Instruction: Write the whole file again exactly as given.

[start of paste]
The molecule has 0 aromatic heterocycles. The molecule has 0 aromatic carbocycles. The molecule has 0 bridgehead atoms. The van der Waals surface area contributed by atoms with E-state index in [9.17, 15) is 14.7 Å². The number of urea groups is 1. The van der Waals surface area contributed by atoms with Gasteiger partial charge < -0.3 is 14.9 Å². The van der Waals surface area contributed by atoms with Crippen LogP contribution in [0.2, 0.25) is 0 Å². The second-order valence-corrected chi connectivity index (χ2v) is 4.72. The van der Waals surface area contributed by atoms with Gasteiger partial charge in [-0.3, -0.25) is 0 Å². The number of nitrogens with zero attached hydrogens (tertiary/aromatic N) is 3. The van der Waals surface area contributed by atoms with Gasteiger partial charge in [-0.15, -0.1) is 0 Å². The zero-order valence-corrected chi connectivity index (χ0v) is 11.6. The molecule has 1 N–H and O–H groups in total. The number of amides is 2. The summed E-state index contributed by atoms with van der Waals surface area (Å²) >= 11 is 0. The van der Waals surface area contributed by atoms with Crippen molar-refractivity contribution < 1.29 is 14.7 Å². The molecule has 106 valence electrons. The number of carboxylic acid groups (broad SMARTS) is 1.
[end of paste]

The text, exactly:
The molecule has 0 aromatic heterocycles. The molecule has 0 aromatic carbocycles. The molecule has 0 bridgehead atoms. The van der Waals surface area contributed by atoms with E-state index in [9.17, 15) is 14.7 Å². The number of urea groups is 1. The van der Waals surface area contributed by atoms with Gasteiger partial charge < -0.3 is 14.9 Å². The van der Waals surface area contributed by atoms with Crippen LogP contribution in [0.2, 0.25) is 0 Å². The second-order valence-corrected chi connectivity index (χ2v) is 4.72. The van der Waals surface area contributed by atoms with Gasteiger partial charge in [-0.3, -0.25) is 0 Å². The number of nitrogens with zero attached hydrogens (tertiary/aromatic N) is 3. The van der Waals surface area contributed by atoms with Gasteiger partial charge in [-0.15, -0.1) is 0 Å². The zero-order valence-corrected chi connectivity index (χ0v) is 11.6. The molecule has 1 N–H and O–H groups in total. The number of amides is 2. The summed E-state index contributed by atoms with van der Waals surface area (Å²) >= 11 is 0. The van der Waals surface area contributed by atoms with Crippen molar-refractivity contribution < 1.29 is 14.7 Å². The molecule has 106 valence electrons. The number of carboxylic acid groups (broad SMARTS) is 1.